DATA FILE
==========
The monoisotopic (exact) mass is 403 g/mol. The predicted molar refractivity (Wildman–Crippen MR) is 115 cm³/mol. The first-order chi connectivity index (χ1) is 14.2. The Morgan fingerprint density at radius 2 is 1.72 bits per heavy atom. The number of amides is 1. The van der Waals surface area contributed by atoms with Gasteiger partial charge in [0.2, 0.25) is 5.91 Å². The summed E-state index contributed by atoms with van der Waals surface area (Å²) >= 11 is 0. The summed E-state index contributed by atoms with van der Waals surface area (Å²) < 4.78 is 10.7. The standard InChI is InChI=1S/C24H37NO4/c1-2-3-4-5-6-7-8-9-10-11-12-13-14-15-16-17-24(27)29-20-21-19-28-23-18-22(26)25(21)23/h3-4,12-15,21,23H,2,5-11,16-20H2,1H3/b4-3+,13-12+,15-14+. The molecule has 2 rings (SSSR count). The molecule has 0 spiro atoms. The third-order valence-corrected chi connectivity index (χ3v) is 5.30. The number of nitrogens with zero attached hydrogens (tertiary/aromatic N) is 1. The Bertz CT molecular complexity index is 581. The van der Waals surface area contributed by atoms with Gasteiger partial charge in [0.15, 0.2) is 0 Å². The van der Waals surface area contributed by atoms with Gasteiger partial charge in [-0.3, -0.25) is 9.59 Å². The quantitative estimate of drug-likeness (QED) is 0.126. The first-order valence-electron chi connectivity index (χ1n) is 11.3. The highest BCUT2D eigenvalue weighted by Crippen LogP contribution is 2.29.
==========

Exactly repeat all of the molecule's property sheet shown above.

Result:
The monoisotopic (exact) mass is 403 g/mol. The predicted molar refractivity (Wildman–Crippen MR) is 115 cm³/mol. The first-order chi connectivity index (χ1) is 14.2. The Morgan fingerprint density at radius 2 is 1.72 bits per heavy atom. The number of amides is 1. The van der Waals surface area contributed by atoms with Gasteiger partial charge in [0.2, 0.25) is 5.91 Å². The summed E-state index contributed by atoms with van der Waals surface area (Å²) >= 11 is 0. The summed E-state index contributed by atoms with van der Waals surface area (Å²) < 4.78 is 10.7. The standard InChI is InChI=1S/C24H37NO4/c1-2-3-4-5-6-7-8-9-10-11-12-13-14-15-16-17-24(27)29-20-21-19-28-23-18-22(26)25(21)23/h3-4,12-15,21,23H,2,5-11,16-20H2,1H3/b4-3+,13-12+,15-14+. The molecule has 2 rings (SSSR count). The molecule has 0 spiro atoms. The third-order valence-corrected chi connectivity index (χ3v) is 5.30. The number of nitrogens with zero attached hydrogens (tertiary/aromatic N) is 1. The Bertz CT molecular complexity index is 581. The van der Waals surface area contributed by atoms with Gasteiger partial charge in [0.15, 0.2) is 0 Å². The van der Waals surface area contributed by atoms with Gasteiger partial charge in [-0.3, -0.25) is 9.59 Å². The quantitative estimate of drug-likeness (QED) is 0.126. The first-order valence-electron chi connectivity index (χ1n) is 11.3. The highest BCUT2D eigenvalue weighted by Crippen LogP contribution is 2.29.